An Unexpected Win for the Climate at Tokyo Olympics
2020 was no ordinary year. All rituals and traditions were upended to accommodate safety requirements, even during the biggest celebration of sports- The Olympics. The games, scheduled to be hosted in Tokyo, were delayed by a year and the number of spectators and supporting staff was kept to a minimum.
While much has been spoken about the empty stands at the games and how that diluted the spirit of the highly anticipated event, it's important to acknowledge its unexpected positive impact on the environment. To scientifically evaluate the true impact, tourism researcher James Higham of the University of Otago in New Zealand calculated the estimated carbon emissions cut resulting from a reduced number of attendees including judges, referees, media, sponsors and other representatives. The results from the study were announced recently.
Environmental Impact of Tokyo Olympics
Based on temporary visitor visa data, the research estimated that with the pandemic restrictions, the number of attendees went down from the estimated 141,000, to just 30,000. The research also found that nearly 129,686 tons of carbon dioxide emissions were avoided due to minimal air travel for the games, amounting to a reduction of nearly 80 percent carbon emissions.
Evaluating the Learnings From Tokyo Olympics
Although the steps taken by the Tokyo Olympics were not intentional, it was a clear demonstration of how we can greatly reduce the carbon footprint of events with a strong commitment and strategy for bold climate action. As the climate crisis becomes more dire, international events need to get serious about minimizing their carbon impact. Reducing unnecessary personnel can be a starting point, potentially by sourcing local referees and judges for events and using augmented and virtual reality to allow judges to assess performances virtually.
While the Tokyo Olympics is a great case study, we cannot keep people out of the stadiums. Events are a great opportunity for communities to come together. The economic impact of empty stadiums is also considerably large. Host cities rely on the revenues from tickets bought by the spectators and tourism opportunities created by the events. The events also make way for additional revenue generating activities and cultural exchanges between tourists, teams and local communities at local fairs, festivals and concerts.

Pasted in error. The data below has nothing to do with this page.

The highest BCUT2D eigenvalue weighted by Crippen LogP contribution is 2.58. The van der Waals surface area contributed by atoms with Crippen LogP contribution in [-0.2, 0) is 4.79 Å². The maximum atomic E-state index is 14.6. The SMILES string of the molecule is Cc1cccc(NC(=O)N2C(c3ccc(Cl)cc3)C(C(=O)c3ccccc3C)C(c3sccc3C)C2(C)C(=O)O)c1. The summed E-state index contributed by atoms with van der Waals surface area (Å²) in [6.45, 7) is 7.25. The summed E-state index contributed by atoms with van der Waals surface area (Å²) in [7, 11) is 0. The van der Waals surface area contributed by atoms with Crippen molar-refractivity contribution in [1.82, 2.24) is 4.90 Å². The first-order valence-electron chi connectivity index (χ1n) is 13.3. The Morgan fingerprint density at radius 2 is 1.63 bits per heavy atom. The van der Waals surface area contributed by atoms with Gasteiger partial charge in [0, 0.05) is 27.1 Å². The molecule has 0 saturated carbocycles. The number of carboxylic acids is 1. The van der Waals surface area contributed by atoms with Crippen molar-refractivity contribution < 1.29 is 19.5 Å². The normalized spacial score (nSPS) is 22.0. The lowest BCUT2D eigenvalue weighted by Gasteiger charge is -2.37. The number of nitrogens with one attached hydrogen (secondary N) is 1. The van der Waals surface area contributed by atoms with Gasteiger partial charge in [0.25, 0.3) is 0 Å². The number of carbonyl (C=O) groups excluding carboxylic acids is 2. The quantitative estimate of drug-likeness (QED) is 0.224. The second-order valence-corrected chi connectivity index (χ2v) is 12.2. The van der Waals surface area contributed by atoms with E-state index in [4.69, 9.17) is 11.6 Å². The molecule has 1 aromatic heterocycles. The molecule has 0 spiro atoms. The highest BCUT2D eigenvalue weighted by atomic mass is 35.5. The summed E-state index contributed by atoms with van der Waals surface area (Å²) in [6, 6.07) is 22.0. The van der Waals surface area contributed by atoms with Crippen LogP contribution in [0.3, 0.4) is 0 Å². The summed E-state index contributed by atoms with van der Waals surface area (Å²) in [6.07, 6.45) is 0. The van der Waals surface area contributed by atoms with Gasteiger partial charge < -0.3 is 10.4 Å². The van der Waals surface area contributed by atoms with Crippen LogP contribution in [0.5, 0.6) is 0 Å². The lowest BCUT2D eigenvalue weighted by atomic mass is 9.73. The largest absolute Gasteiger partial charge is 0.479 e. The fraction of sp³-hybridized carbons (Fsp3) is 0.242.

How Offsetting Can Help Events Meet Their Net-Zero Goals
Like most other industries, audiences, investors and authorities are demanding urgent climate action from event organizers and environmental stewardship has become necessary to build a successful brand. Most leading organizing committees and federations have made public commitments to reduce their own greenhouse-gas emissions completely, over the next 5-10 years. Yet at many events, especially the ones that require long-distance travel , organizers find that they cannot fully eliminate their emissions, or even lessen them as quickly as they would like. In addition to the impact of attendee travel by planes and cars, large-scale events also have to manage emissions associated with hotel stays, catering, electricity, ground transportation, and more.
This is where offsetting comes to the rescue. Events with net-zero ambitions can offset emissions they can’t get rid of by other means by using credible carbon credits from various climate saving projects across the world. Carbon credits can also present an opportunity to the attendees to offset their personal carbon footprint by investing in specific projects they care about.
The future of carbon-neutral events is inevitable. A small start now can result in substantial impact. To know more about carbon neutral events or to get started on your journey to decarbonization, get in touch with our experts today.
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